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It's the evidence; IARC Group 2B ≠ Proposition 65

Date: Nov 15, 2012

Styrene and Vinyl Acetate Cannot be Listed Via Labor Code Mechanism

The issue presented to the Court was whether chemicals categorized in Group 2B by an IARC monograph can be included on the Proposition 65 list. "The trial court answered the question in the negative and we agree."

A chemical must be known to the state to cause cancer for it to be listed under Proposition 65 (Safe Drinking Water and Toxic Enforcement Act of 1986; Health & Safety Code § 25249.5 et seq.). Specifically addressing the Labor Code listing mechanism of Proposition 65, a three-judge panel unanimously held that neither styrene or vinyl acetate could be added to the Proposition 65 list because their International Agency on Cancer (IARC) Group 2B classifications did not provide "sufficient" evidence that the chemicals were known to be carcinogens as required by section 25249.8 of the California Health and Safety Code. Styrene Information and Research Center, Inc. v. OEHHA, Cal. App. 3rd, No. C064301 (Oct. 31, 2012). On November 6, OEHHA filed a motion asking the court to modify its opinion; that motion is still pending but will not change the judgment even if granted.

History of the Litigation

In June 2009, the California Environmental Protection Agency's Office of Environmental Health Hazard Assessment (OEHHA) proposed listing 12 substances, including styrene and vinyl acetate monomer, under the Labor Code mechanism of Proposition 65. While some chemicals were proposed for listing due to their classification by IARC, OEHHA did not propose to list styrene and vinyl acetate based on their IARC Group 2B status. Rather, OEHHA claimed that styrene and vinyl acetate should be listed under the Labor Code provision because they are carcinogens under the Occupational Safety and Health Administration's (OSHA) Hazard Communications Standard (HCS). However, they are only HCS carcinogens due to their IARC 2B status, not from any OSHA regulation or decision.

In July 2009, the Styrene Information and Research Center, Inc. (SIRC) brought an action in California state court challenging OEHHA's proposal to list styrene under the Labor Code provision. SIRC's motion for a preliminary injunction was granted, and OEHHA was ordered not to add styrene to the Proposition 65 list of chemicals until the court reached a decision on the merits of the case brought by SIRC. The court also granted a motion by Celanese, a manufacturer of vinyl acetate, to intervene in the SIRC Proposition 65 litigation.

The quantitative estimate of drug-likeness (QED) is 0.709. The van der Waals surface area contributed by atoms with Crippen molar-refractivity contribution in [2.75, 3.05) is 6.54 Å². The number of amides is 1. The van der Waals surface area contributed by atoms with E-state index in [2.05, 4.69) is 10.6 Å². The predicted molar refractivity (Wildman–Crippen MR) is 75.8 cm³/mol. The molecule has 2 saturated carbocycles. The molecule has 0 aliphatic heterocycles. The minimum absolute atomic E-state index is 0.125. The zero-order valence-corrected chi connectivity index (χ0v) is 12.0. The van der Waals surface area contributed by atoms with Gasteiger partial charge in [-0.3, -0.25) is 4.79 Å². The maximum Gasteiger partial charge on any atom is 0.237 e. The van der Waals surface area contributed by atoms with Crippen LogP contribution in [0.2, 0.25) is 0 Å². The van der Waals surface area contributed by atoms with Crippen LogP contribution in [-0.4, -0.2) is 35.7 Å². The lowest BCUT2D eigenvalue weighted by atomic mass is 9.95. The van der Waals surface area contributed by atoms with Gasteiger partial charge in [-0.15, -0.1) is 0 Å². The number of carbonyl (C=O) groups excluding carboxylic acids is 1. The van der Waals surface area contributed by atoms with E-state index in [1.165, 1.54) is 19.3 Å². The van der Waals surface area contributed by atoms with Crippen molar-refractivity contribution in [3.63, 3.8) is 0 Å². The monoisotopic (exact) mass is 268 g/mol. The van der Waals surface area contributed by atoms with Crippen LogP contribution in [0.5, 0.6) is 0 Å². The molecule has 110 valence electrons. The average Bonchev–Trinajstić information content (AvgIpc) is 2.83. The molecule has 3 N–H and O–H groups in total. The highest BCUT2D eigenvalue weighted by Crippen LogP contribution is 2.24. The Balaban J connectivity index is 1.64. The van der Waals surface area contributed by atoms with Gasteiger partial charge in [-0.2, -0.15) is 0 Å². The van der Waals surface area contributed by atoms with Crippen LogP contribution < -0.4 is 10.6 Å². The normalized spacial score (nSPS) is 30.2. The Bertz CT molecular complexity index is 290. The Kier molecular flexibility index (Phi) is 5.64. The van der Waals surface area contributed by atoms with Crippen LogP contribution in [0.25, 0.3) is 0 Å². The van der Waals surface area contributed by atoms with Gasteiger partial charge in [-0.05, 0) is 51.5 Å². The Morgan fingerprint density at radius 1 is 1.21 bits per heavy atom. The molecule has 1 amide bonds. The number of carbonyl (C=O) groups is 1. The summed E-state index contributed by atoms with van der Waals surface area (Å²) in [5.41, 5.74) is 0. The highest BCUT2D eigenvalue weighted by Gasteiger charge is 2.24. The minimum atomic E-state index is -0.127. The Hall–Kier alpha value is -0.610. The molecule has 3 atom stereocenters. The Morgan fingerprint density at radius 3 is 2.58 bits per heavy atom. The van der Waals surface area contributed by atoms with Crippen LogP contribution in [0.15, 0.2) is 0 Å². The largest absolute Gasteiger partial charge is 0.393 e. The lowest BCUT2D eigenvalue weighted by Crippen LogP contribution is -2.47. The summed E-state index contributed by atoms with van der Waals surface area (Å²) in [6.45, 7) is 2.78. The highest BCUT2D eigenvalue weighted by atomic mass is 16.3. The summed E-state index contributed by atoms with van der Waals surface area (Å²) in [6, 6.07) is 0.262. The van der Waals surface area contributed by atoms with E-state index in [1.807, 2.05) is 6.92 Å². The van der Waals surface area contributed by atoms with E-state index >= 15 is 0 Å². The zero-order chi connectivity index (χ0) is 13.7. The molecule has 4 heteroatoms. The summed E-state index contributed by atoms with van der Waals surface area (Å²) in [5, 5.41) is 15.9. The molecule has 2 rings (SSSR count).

The issue presented to the trial court was whether chemicals categorized in Group 2B by an IARC monograph can be included on the Proposition 65 list. As stated by the Court of Appeal, "the trial court answered the question in the negative and we agree."

Proposition 65 and the Labor Code Mechanism

Proposition 65 requires the Governor to maintain a list of chemicals known to the state to cause cancer or reproductive toxicity.[1] There are a number of mechanisms by which a chemical can be listed, one of which is by reference to the California Labor Code sections 6382 (b)(1) and (d). The Labor Code section 6382 (d) in turn references the federal HCS, 29 C.F.R. section 1910.1200, which in turn references IARC monographs as one of several sources as establishing that a chemical is a carcinogen or potential carcinogen.[2]

Critical to the decision in this case, IARC categorizes chemicals based on the strength of the human, animal and other evidence of carcinogenic potential. IARC strives to determine whether the toxicological evidence is sufficient, limited or inadequate.

The Decision: The Chemical Must be a Known Carcinogen

The Court of Appeal in this case based its decision on two principles. First, a chemical must be included on the Proposition 65 list if it is identified by reference in the Labor Code section 6382 (d) as one known to cause cancer in either humans or animals. AFL-CIO v. Deukmejian, 212 Cal.App. 3d 425 (1989) (Deukmejian). Second, the Proposition 65 list can and must be regularly updated by the state as set forth by the Labor Code reference, Health and Safety Code section 25249.8(a). California Chamber of Commerce v. Brown, 196 Cal.App. 4th 233 (2011) (Brown).

In the 1989 Deukmejian decision, the Court of Appeal concluded that a chemical must be included on the Proposition 65 list if it is identified by reference in the Labor Code section 6382 (d) as one known to cause cancer in either humans or animals. Revisiting the issue in SIRC v. OEHHA as it applied to the IARC Group 2B chemicals, the Court carefully examined the statutory construction and legislative history of the Health and Safety Code section 25249.8 and its references to the Labor Code and subsequent references to the federal HCS and IARC. With regard to the application of the IARC Groups, the Court affirmed that "substances within IARC Group 1 clearly must be listed, [and] beyond that, the question is not whether a chemical is "probably" carcinogenic to humans, but whether it is in fact a known carcinogen or reproductive toxin."[3] Because IARC does not use the term "known carcinogen", the Court restated that the "for the purpose of interpreting the IARC monographs, "sufficient evidence" of carcinogenicity is the equivalent of "known" carcinogenicity."[4]